By Yingjin Zhang
Modern Chinese Literature and Culture, vol. 31, no.2 (Fall 2019), pp. 129-161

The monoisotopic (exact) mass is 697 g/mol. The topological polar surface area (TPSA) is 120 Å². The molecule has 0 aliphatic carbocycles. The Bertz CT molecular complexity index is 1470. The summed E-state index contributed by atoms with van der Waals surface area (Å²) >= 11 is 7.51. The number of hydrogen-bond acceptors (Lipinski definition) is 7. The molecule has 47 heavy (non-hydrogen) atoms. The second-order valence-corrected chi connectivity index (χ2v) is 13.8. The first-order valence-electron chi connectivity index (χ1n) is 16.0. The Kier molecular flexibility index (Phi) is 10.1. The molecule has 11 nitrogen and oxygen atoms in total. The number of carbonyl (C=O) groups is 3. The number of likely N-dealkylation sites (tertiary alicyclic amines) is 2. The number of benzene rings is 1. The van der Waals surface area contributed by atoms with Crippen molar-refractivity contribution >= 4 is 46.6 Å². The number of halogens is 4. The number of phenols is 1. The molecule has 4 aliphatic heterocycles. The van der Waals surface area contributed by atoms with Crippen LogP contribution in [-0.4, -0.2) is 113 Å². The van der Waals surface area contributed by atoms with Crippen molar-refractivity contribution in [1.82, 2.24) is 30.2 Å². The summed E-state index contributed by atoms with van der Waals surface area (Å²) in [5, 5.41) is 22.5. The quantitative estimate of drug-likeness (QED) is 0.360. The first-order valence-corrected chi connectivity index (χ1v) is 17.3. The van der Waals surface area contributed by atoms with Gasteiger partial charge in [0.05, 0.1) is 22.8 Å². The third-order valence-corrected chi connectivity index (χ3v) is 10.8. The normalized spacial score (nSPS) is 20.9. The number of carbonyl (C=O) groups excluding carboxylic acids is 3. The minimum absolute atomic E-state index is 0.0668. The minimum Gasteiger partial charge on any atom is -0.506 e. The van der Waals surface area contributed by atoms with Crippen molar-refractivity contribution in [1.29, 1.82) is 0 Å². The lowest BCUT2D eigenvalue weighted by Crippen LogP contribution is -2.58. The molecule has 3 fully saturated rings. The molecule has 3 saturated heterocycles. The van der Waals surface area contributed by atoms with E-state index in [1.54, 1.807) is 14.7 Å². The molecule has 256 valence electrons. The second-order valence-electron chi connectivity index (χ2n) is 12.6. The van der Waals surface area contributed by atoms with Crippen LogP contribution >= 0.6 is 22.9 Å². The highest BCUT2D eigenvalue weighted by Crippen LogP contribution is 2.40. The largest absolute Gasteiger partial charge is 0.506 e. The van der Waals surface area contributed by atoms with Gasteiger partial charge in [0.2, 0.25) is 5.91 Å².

Bill Nichols differentiates “scopophilia” in fiction films from “epistephilia” in documentary films and argues that “documentary realism aligns itself with an epistephilia … a pleasure in knowing” and that documentary “calls for the elaboration of an epistemology.” This article posits that Chinese reportage and independent documentary share an epistephilia that desires to know more, to probe beneath what is circulated as mere news of who, what, and when, to demand an in-depth exploration of why, how, and what if, and to reposition the subject in relation to knowledge and ethics. As a special literary genre, reportage asserts the agency of the knowing subject (both the writer and the reader) vis-à-vis ideological state apparatuses and seeks to renegotiate subject formation through writing and reading. Given the increased censorship and marketization and the dominance of visual culture in China since the early 1990s, independent documentary has taken much of the spotlight from reportage literature in shaping the politics and ethics of artistic representation. To illustrate shared concerns and varied focuses of reportage and documentary, I concentrate on the 1976 Tangshan earthquake and the 2008 Wenchuan earthquake as two similar chronotopes of the real and compare representational practices of Qian Gang’s reportage “The Great Earthquake in Tangshan” (1986) and three works on Wenchuan—Li Mingsheng’s reportage The Epicenter in the Human Hearts (2009), Pan Jianlin and Zhang Le’s Who Killed Our Children? (2008), and Du Haibin’s 1428 (2009), the latter two belonging to independent documentaries. Whereas Qian’s reportage exemplifies the monumental project of rewriting history on a grand scale, Li Mingsheng’s reportage draws the reader’s attention to photographs of wreckages of the earthquake and poses a series of comments and questions along the way. Contrary to the reportage’s assertion of an authorial voice, two documentaries tend to observe the unfolding of history and memory in miniatures at the local level. From Qian Gang’s self-confident narrative voice in speaking for or on behalf of Tangshan victims to recent reportage and documentaries’ insistence on speaking to and alongside Wenchuan survivors in a thematic or improvised manner, we see a radical change in epistephilia in that the status of knowledge is no longer taken for granted as in 1980s reportage and has instead become the site of interrogation and reconstruction in the new century. If Qian’s reportage demonstrates the ultimate knowability of truth as such, recent reportage and documentary works show in graphic images how realities are experienced and reported differently at the local and the national level. More than literary reconstruction in reportage, documentary photography and film foreground ethics as an urgent demand of “response-ability” for the underprivileged other (the so-called diceng) right on the scene (xianchang), at the very moments of encounter in the epicenter of the disaster. In a different way from Qian’s and Li’s authorial comments and questions in reportage, which highlight the intellectual’s mission to pursue and disseminate knowledge, two documentaries adopt the observational mode characterized by open-endedness and indeterminacy, engage the viewers in watching the aftershocks unfolding precariously, and thus compel them to revisit issues of history, memory, ethics, power, and representation from alternative positions.